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Console returns not attractive for Moshi Monsters creator

Michael Acton Smith turned off home consoles by long development cycles and high risks

Mind Candy founder Michael Acton Smith has that he's reluctant to take the Moshi Monsters brand to home consoles because of the long development cycles, high costs upfront and low returns.

Speaking to GamesIndustry.biz after his presentation at Develop earlier this month, the Moshi Monsters creator said there is a possiblity of taking the online game to cheaper platforms, but it has to be an "exciting" process for the studio.

"We are dipping our toe in the water with the DS, yes, and we think that's the perfect platform for our audience to try, and if that works well then I think we'll look at other areas as well. Maybe the Wii or the Kinect," he explained.

There's just more headache and more uncertainty involved than creating our own game where we're developer and publisher

Michael Acton Smith, Mindy Candy

"But with my commercial hat on, it's just not quite as exciting as building an online game. The development cycles are long, the upfront risk is high, the returns just don't seem that attractive, there's a lot of other partners that would be involved, so there's just more headache and more uncertainty involved than creating our own game where we're developer and publisher, where we have a direct relationship with the end audience, where we make 90 per cent less gross margins etcetera etcetera."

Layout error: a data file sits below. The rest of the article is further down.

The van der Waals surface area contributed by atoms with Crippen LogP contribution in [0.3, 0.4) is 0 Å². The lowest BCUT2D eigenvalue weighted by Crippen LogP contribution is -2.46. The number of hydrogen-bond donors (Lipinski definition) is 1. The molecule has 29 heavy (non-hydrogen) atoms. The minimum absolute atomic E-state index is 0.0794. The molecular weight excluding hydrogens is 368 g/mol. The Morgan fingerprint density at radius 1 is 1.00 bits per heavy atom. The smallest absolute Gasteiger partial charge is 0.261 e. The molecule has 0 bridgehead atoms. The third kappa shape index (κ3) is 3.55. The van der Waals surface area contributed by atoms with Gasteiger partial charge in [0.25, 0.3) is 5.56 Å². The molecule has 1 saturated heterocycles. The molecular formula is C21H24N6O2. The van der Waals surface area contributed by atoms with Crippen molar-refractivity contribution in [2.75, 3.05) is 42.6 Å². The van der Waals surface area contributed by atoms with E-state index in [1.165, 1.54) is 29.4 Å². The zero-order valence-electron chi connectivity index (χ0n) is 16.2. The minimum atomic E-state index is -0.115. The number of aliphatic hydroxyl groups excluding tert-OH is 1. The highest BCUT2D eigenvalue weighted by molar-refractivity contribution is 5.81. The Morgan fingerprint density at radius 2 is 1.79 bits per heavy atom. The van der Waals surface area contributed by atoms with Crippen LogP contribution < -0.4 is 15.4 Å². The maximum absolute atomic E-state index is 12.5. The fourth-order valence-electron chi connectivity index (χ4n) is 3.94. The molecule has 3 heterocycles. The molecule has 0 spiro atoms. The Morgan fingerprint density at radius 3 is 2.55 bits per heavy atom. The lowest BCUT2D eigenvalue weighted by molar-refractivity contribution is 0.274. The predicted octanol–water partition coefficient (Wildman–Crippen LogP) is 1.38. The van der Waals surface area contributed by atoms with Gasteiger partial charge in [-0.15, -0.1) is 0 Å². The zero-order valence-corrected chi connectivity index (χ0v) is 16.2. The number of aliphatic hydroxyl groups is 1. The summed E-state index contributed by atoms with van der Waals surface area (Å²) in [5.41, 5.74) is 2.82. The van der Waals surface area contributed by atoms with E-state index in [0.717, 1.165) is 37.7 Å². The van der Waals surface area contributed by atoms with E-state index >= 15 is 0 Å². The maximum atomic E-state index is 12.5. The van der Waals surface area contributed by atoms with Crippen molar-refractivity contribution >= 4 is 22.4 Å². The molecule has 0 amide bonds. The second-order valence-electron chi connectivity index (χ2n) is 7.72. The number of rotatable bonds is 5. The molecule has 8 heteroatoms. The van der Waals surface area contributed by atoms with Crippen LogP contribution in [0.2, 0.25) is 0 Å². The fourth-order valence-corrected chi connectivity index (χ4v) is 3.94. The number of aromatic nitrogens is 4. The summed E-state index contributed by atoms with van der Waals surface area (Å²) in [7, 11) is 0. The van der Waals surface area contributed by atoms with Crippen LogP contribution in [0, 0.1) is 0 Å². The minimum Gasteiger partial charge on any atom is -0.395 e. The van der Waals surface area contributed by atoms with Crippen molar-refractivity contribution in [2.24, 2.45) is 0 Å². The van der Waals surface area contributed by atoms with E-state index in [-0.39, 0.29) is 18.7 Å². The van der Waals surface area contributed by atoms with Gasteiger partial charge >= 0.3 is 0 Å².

He admitted that this may change in the future though, as he transforms the hugely popular children’s MMO into transmedia brands.

"We need to be everywhere that our audience wants us, and that does mean console, and magazines and books." The company already has a strong merchandising strategy, which is expected to earn it £60 million this year.

For the full interview with Acton Smith, head over to the features section.

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Rachel Weber

Senior Editor

Rachel Weber has been with GamesIndustry since 2011 and specialises in news-writing and investigative journalism. She has more than five years of consumer experience, having previously worked for Future Publishing in the UK.

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